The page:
Chief executive contender Carrie Lam has sought to clarify a pledge to resign if mainstream opinion is against her. Lam’s statement during a televised debate on Tuesday raised eyebrows, as critics questioned whether she had thought it through.
“If the mainstream opinion of Hong Kong people renders me unsuitable to serve as chief executive, I will resign,” Lam said.
She then said at a Wednesday night event with finance electors that she was not referring to fluctuating popularity ratings.
“Of course I was not talking about personal popularity ratings,” she said. “They go up and down.” Rival John Tsang has been leading in all public opinion polls but one.
She said the chief executive is responsible to both Hong Kong and the central government, as well as tasked with implementing the Basic Law and the “One Country, Two Systems” principle.
“If there appears an issue where the mainstream opinion of the Hong Kong people is contradictory to the responsibilities of the chief executive under the Basic Law, then the chief executive must make the difficult decision to resign,” Lam said.
“It is nothing related to popularity ratings and the election.”
Lam did not give a specific example, but she could be referring to tasks that the central government hopes the chief executive will implement, but which Hongkongers generally oppose.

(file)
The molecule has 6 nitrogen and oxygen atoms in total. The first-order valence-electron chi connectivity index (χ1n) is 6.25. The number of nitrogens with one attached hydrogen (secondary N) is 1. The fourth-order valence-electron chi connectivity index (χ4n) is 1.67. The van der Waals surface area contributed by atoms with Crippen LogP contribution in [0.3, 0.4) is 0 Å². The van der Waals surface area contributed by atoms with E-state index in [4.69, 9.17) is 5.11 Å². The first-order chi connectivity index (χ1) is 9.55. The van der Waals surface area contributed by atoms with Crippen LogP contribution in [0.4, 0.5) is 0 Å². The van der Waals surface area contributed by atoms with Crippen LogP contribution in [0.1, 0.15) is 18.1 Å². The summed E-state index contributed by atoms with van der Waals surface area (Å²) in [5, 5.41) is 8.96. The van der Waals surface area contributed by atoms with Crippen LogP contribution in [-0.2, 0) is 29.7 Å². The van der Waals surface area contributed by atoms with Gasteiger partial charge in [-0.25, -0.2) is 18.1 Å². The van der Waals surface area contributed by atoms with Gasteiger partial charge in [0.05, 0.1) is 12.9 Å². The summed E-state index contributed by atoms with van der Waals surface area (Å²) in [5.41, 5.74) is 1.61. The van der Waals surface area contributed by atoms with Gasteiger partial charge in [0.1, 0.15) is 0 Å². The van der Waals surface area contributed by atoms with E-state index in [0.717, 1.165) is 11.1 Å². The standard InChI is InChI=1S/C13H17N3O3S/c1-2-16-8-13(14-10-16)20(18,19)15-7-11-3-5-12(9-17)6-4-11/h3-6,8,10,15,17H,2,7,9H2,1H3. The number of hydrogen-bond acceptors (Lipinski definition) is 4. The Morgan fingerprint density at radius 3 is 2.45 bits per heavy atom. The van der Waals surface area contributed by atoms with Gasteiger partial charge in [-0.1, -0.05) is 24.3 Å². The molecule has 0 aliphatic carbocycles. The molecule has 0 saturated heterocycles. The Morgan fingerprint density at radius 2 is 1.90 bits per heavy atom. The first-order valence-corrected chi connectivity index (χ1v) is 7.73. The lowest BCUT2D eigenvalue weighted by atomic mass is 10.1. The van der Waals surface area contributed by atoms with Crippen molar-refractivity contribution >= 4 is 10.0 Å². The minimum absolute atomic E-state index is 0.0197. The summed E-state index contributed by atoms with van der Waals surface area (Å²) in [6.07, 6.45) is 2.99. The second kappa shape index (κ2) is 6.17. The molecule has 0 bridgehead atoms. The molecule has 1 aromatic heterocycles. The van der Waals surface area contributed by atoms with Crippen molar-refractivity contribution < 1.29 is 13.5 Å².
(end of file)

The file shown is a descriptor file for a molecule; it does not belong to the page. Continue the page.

Lam added that she would not resign easily, or because of emotional reasons, no matter how difficult the situation became, as it would be irresponsible to the public.
Tsang, Lam’s main rival, questioned her statements.
“She talked about resigning that time, and – this time – she talks about not resigning. This is rather negative – a political figure should persevere in any circumstances,” he said.
During the debate, Lam also said that she would hire Tsang’s assistant Julian Law Wing-chung if his boss was not elected.
But Tsang said his team could not be bought with money. His team is widely seen as a key factor in running what has been a relatively successful public relations campaign.
Soon after the debate, on Wednesday night, Tsang’s Facebook page published a video featuring Law, a political assistant who resigned from the government alongside Tsang to help him in the race.
The former Ming Pao newspaper assignment editor said: “I think all employees will agree that it is not easy to find a good boss who trusts you, I am lucky that I have one in the past few years.”
He said he and Tsang have discussed the issue of distrust in the government many times.
“We wish to demonstrate through this election that a political leader can gain trust and support from the Hong Kong people – we think we have done so during this period of time,” he said.
“After we set the bar, every politician will be unable to ignore the opinion of the public in the future… Sir [Tsang], the most important thing for a politician is not what you achieve, what you get, but how people remember you. You have made it,” Law added.
The Civic Party has decided to award all 25 of its elector votes to John Tsang as he was “the one most capable of uniting Hong Kong people in fighting against the manipulation of Sai Wan.” Sai Wan is where the China Liaison, Beijing’s organ in Hong Kong, is located.
Woo Kwok-hing is also running in the small-circle elections due to take place on March 26.